Friday, June 15, 2012

Father's Day Tie

When I was a child the choice of a gift for Father’s Day was simple.  Either handkerchiefs or a tie was wrapped and presented at breakfast.  Handkerchiefs have been replaced with paper tissues and since “casual” Friday now means “don’t wear jeans with holes” these choices of gifts have mostly been replaced with personal electronics and at a greater price tag. While there a several career positions that require the “coat and tie” dress code most tie collections have been put aside.  This fashion accessory doesn’t look quite the same when worn with a tee shirt.

There have been many types of neckwear worn by men: bandanas, fancy lace ruffs and collars, cravats, ascots, bolo and bow ties.  But since my gifts were traditional “ties” I decided to learn a little more about their history.  The internet information is quite broad but the general consensus is that 1. The Terracotta Army of the first Chinese Emperor (221BC) wore as part of their uniform a cloth tie around their necks and 2. The Croations wore such neck cloths and the word “cravat” came from this source.  One resource even showed a demonstration on how to properly tie the “tie”, the most common knot being the “four in hand”.  Perhaps the most famous knot is the Windsor Knot named after the Duke of Windsor.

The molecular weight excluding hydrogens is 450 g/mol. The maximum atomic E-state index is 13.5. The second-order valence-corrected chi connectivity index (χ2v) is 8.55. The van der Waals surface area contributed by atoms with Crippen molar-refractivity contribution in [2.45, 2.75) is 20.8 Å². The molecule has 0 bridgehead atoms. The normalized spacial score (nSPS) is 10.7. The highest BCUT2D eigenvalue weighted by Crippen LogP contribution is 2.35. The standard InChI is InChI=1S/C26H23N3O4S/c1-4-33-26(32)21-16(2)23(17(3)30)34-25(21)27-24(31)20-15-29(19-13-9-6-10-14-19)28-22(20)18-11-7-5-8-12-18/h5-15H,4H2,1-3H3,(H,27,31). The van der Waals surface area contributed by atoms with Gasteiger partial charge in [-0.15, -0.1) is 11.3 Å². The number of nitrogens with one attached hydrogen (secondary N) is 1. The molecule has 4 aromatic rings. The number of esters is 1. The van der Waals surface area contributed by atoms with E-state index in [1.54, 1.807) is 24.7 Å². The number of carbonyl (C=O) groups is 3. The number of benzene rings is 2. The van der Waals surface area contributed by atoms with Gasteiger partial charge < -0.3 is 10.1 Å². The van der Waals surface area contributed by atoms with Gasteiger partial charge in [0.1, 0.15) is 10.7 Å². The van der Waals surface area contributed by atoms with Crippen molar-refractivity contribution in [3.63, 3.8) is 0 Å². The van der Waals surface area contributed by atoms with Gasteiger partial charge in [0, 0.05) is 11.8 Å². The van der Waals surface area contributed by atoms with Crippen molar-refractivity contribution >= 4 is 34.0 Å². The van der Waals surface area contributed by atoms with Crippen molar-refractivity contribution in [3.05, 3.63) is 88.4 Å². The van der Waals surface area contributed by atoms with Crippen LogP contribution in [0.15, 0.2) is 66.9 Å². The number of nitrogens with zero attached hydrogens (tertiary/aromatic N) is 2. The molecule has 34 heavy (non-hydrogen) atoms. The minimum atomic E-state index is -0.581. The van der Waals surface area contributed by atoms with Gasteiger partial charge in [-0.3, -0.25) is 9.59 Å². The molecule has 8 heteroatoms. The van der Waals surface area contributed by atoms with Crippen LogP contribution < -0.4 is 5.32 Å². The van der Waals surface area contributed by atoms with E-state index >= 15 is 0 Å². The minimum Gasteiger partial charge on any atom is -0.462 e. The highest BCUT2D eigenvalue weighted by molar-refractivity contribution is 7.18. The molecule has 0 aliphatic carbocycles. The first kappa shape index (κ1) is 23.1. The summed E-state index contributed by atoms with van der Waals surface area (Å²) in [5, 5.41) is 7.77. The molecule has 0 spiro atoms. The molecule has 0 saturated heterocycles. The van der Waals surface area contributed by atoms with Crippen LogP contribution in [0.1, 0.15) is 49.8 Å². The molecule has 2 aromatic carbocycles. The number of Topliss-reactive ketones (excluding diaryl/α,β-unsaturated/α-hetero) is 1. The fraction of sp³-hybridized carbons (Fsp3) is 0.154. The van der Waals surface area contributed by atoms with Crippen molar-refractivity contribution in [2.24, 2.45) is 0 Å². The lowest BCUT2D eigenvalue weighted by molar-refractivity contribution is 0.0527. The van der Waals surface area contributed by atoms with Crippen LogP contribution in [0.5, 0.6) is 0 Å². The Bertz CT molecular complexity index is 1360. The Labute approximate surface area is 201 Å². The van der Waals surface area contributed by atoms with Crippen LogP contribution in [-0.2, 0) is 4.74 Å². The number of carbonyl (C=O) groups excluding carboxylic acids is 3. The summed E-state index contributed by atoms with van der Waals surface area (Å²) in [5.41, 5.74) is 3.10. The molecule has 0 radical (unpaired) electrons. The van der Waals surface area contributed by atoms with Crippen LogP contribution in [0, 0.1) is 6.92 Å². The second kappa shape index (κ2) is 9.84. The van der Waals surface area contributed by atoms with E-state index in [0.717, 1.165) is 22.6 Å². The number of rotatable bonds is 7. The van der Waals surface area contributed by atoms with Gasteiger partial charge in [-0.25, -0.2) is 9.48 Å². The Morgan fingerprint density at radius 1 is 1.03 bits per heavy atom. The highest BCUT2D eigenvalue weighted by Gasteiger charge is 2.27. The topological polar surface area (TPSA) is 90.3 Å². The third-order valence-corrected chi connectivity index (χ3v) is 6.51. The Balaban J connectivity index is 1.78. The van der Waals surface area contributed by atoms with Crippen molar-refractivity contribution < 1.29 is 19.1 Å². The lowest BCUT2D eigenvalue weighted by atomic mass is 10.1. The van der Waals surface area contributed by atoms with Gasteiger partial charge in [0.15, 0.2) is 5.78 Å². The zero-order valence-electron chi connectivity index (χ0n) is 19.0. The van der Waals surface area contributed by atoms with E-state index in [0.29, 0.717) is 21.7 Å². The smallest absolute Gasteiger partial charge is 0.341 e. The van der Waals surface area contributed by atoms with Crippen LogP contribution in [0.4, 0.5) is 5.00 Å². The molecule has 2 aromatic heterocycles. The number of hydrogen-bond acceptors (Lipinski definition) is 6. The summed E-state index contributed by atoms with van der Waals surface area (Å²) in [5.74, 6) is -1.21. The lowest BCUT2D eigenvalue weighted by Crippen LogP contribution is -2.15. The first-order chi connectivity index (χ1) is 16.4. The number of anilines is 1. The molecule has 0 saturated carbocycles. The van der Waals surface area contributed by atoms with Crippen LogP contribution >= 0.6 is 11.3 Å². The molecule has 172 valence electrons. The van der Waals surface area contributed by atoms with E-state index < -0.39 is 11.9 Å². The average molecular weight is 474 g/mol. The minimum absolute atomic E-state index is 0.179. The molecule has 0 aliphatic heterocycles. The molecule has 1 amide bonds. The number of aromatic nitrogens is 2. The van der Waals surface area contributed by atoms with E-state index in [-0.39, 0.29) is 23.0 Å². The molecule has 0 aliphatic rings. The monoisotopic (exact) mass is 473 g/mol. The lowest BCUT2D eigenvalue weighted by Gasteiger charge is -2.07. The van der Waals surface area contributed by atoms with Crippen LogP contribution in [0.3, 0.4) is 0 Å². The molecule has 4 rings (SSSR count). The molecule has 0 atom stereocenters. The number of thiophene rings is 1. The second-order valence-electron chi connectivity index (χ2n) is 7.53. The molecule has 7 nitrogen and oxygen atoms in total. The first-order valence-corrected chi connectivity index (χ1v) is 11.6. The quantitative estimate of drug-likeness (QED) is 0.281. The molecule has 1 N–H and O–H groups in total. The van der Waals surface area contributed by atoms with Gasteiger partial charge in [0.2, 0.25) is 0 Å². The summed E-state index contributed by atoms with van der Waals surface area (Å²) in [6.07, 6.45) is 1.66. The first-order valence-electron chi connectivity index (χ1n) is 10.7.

The modern tie is made of three pieces of fabric, cut on the bias and sewn together.  Besides the patterned fabric there is also lining and interfacing fabrics. The standard length is 57 inches but the widths vary with the style of the day.  Remember the super wide and the very skinny ones?

Tie fabric, mid 20thC.

This tie fabric shows a man doing housework while his wife reclines on the sofa.  I can imagine the reaction when this gift was opened.

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